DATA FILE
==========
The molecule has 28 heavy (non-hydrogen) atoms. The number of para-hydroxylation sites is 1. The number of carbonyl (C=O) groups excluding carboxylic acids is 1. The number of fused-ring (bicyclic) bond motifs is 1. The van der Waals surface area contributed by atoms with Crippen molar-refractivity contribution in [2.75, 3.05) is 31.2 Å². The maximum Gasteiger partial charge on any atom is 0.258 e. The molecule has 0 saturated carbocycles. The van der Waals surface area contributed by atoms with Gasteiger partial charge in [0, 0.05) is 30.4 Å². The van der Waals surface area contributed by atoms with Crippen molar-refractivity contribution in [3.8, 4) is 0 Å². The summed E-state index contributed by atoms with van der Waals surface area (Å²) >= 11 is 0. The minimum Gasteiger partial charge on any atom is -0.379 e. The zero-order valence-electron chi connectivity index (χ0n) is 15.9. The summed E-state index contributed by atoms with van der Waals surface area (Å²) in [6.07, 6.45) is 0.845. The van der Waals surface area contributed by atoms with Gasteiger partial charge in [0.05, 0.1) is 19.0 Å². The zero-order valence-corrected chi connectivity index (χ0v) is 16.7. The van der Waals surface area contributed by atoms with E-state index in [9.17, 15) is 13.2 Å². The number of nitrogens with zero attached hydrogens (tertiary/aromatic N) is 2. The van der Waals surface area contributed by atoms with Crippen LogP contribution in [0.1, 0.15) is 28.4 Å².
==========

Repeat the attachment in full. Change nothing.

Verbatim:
The molecule has 28 heavy (non-hydrogen) atoms. The number of para-hydroxylation sites is 1. The number of carbonyl (C=O) groups excluding carboxylic acids is 1. The number of fused-ring (bicyclic) bond motifs is 1. The van der Waals surface area contributed by atoms with Crippen molar-refractivity contribution in [2.75, 3.05) is 31.2 Å². The maximum Gasteiger partial charge on any atom is 0.258 e. The molecule has 0 saturated carbocycles. The van der Waals surface area contributed by atoms with Gasteiger partial charge in [0, 0.05) is 30.4 Å². The van der Waals surface area contributed by atoms with Crippen molar-refractivity contribution in [3.8, 4) is 0 Å². The summed E-state index contributed by atoms with van der Waals surface area (Å²) >= 11 is 0. The minimum Gasteiger partial charge on any atom is -0.379 e. The zero-order valence-electron chi connectivity index (χ0n) is 15.9. The summed E-state index contributed by atoms with van der Waals surface area (Å²) in [6.07, 6.45) is 0.845. The van der Waals surface area contributed by atoms with Gasteiger partial charge in [0.05, 0.1) is 19.0 Å². The zero-order valence-corrected chi connectivity index (χ0v) is 16.7. The van der Waals surface area contributed by atoms with E-state index in [9.17, 15) is 13.2 Å². The number of nitrogens with zero attached hydrogens (tertiary/aromatic N) is 2. The van der Waals surface area contributed by atoms with Crippen LogP contribution in [0.1, 0.15) is 28.4 Å².